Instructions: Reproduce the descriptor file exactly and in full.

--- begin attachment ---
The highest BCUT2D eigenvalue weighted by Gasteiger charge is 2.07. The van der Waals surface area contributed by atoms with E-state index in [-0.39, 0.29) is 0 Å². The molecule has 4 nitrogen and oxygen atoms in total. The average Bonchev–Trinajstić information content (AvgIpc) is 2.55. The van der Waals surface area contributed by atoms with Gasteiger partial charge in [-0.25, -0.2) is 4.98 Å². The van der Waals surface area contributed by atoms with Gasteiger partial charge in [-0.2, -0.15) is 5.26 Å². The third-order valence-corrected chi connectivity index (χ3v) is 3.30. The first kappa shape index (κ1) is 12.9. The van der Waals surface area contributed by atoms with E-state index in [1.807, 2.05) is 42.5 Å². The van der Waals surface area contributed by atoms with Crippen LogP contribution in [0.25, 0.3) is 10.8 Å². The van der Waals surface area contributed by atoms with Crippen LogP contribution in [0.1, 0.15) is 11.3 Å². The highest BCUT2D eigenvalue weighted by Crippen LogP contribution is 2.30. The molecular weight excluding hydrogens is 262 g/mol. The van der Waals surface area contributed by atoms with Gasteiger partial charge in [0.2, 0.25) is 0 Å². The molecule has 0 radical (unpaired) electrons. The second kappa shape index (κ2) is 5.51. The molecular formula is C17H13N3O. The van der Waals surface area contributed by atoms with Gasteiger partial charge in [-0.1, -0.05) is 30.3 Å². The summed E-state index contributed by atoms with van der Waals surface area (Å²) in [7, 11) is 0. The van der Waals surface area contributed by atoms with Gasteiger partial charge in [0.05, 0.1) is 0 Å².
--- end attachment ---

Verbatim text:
The highest BCUT2D eigenvalue weighted by Gasteiger charge is 2.07. The van der Waals surface area contributed by atoms with E-state index in [-0.39, 0.29) is 0 Å². The molecule has 4 nitrogen and oxygen atoms in total. The average Bonchev–Trinajstić information content (AvgIpc) is 2.55. The van der Waals surface area contributed by atoms with Gasteiger partial charge in [-0.25, -0.2) is 4.98 Å². The van der Waals surface area contributed by atoms with Gasteiger partial charge in [-0.2, -0.15) is 5.26 Å². The third-order valence-corrected chi connectivity index (χ3v) is 3.30. The first kappa shape index (κ1) is 12.9. The van der Waals surface area contributed by atoms with E-state index in [1.807, 2.05) is 42.5 Å². The van der Waals surface area contributed by atoms with Crippen LogP contribution in [0.25, 0.3) is 10.8 Å². The van der Waals surface area contributed by atoms with Crippen LogP contribution in [0.1, 0.15) is 11.3 Å². The highest BCUT2D eigenvalue weighted by Crippen LogP contribution is 2.30. The molecular weight excluding hydrogens is 262 g/mol. The van der Waals surface area contributed by atoms with Gasteiger partial charge in [0.2, 0.25) is 0 Å². The molecule has 0 radical (unpaired) electrons. The second kappa shape index (κ2) is 5.51. The molecular formula is C17H13N3O. The van der Waals surface area contributed by atoms with Gasteiger partial charge in [-0.1, -0.05) is 30.3 Å². The summed E-state index contributed by atoms with van der Waals surface area (Å²) in [7, 11) is 0. The van der Waals surface area contributed by atoms with Gasteiger partial charge in [0.05, 0.1) is 0 Å².